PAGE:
The Key Differentiator Of A Great Swing (And How To Practice It To Perfection)

The Key Differentiator Of A Great Swing (And How To Practice It To Perfection)

What if I told you there is one, easy-to-see, easy-to-feel trait that separates the great swings from the good ones.  And that if you incorporate this one single trait into your swing, your swing will instantly become great.  And the more you move toward this feeling, the better the results will get over time.
Too good to be true?  It may seem that way.  I imagine Steve Jobs's neighbors thought it was too good to be true when he started Apple Computers in his garage and talked about how big it was going to be.  Not saying I'm Steve Jobs.  But I am saying this is a big deal.  I mean millions of dollars go into drafting players that are going to hit just two or three home runs per year than another player, and here's a way to increase home runs of every single player in your lineup by 50%, 70%, even 100%, with no decrease in consistency, no investment, no extra work required.  A front office dream, and yet it remains a secret.
I'm talking about the straightening and compressing of the front arm at the start of the forward swing.  This is at once the key thing that you look for when analyzing a hitter's ability, and also the key feeling for a hitter.  Now I can look at one swing and determine a hitter's level of power and consistency.  All I'm looking at is how much they straighten and compress the front arm at the start of the forward swing.  It's the easiest way to quickly see how effective a swing is, because it happens at a point when the swing isn't going very fast, so you don't need video to see it.  The opposite of this would be bending and pulling the front arm to start the swing - a trait that many well respected MLB swing coaches actually advocate!  A disastrous move for your swing.  
This straightening and compressing understanding of the great swing is a big discovery. In time, this will be known, but right now it isn't.  Which makes a huge competitive advantage opportunity for you, and anyone you tell.  While scouts and player development executives are focused on statistics and moneyball-type player analysis, and launch angle and "exit velo" (a term, I must admit, that drives me nuts), right under their noses is a way to turn their entire lineup, pitchers included, into legit home run threats.  This understanding of the swing is the not-too-distant future of player development. 
Every single player on every single lineup, regardless of size or athleticism, can get so much more out of every swing they take.  This single feeling can turn someone who hits 20 home runs into someone who hits 40.  It can turn someone who hits 40 home runs into someone who hits 60.  I feel just like Jobs must have felt in 1976 in his garage - I have this understanding about the swing that can, and someday will, make a huge impact on baseball history.  It will raise the level of every hitter, at all levels of baseball.  But nobody knows about it, and when you tell them, most people just assume it's too good to be true, and don't pay it much attention.  Strange.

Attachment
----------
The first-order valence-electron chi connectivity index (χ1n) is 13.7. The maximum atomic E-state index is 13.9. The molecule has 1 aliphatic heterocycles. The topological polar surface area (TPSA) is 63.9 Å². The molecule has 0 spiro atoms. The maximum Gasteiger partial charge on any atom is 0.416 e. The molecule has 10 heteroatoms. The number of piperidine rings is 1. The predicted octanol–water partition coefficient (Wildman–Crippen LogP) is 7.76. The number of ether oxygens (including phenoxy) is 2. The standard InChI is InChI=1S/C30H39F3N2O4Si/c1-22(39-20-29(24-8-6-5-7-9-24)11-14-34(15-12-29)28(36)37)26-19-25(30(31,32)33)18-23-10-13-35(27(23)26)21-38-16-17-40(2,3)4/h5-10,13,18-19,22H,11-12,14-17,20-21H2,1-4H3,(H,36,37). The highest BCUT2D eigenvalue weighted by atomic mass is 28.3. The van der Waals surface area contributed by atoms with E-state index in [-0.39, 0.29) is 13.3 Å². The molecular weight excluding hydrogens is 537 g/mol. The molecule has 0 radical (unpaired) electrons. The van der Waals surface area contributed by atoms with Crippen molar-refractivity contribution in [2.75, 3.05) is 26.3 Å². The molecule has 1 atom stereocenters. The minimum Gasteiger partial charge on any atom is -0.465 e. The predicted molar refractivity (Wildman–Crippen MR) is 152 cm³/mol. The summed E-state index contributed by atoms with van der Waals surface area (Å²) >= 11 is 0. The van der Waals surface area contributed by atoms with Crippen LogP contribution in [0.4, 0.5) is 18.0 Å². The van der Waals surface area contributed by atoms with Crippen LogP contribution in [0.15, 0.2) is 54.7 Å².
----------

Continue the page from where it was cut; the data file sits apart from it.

The straightening and compressing of the front arm is an understanding about the swing that can be seen almost as a technology - an understanding of how to move the body in such a way to maximize both power and consistency at the same time.  To basically be more efficient, to get more out of each swing.  Kind of like the way we advanced from the Model T to the Tesla in the last 100 years. 
In Swing Cheat Code, I show you my favorite drill for feeling this one separator of the greatest hitters.  In this video, I show you my second favorite drill.  The way the drill works is like this: You briefly pin down your front arm as you start the forward swing, and then let go as you approach contact.  Just to give you the feeling of the stretch you need at the start of the forward swing.  This drill is so awesome because it gives you an understanding of the way your swing should feel while simultaneously increasing your front arm's strength and flexibility in just the right way. 
For most people, they don't even have the mobility in their front shoulder to compress against their chest very far.  Unless these hitters intentionally work on it, their swing will remain back arm dominant.  These are the hitters who usually have the most to gain from the new front arm dominant (FAD) swing.  For them, this drill will quickly build a resilient and mobile front arm and quickly move them toward the right feeling for a drastic increase in power and consistency. 
This drill will immediately give you the feeling of the greatest hitters.  Pay attention to the difference in feeling.  Close your eyes.  If you're like most hitters who's swings are back arm dominant, this new swing feeling is a night and day difference.  It's more like you are dragging and pulling the bat through the zone with the front arm instead of pushing or throwing with the back arm.  "Dragging" has been coined as a bad word in hitting for many years.  But without a doubt this is what the best hitters ever have done.  But it only FEELS like dragging.  What the barrel is actually doing, because of forward bend, is snapping shut through contact, which give your hits a hook bend to them - the signature sign that you are dealing with a master of mechanics at the plate - someone who has a great deal of forward bend through contact.  

Leave a comment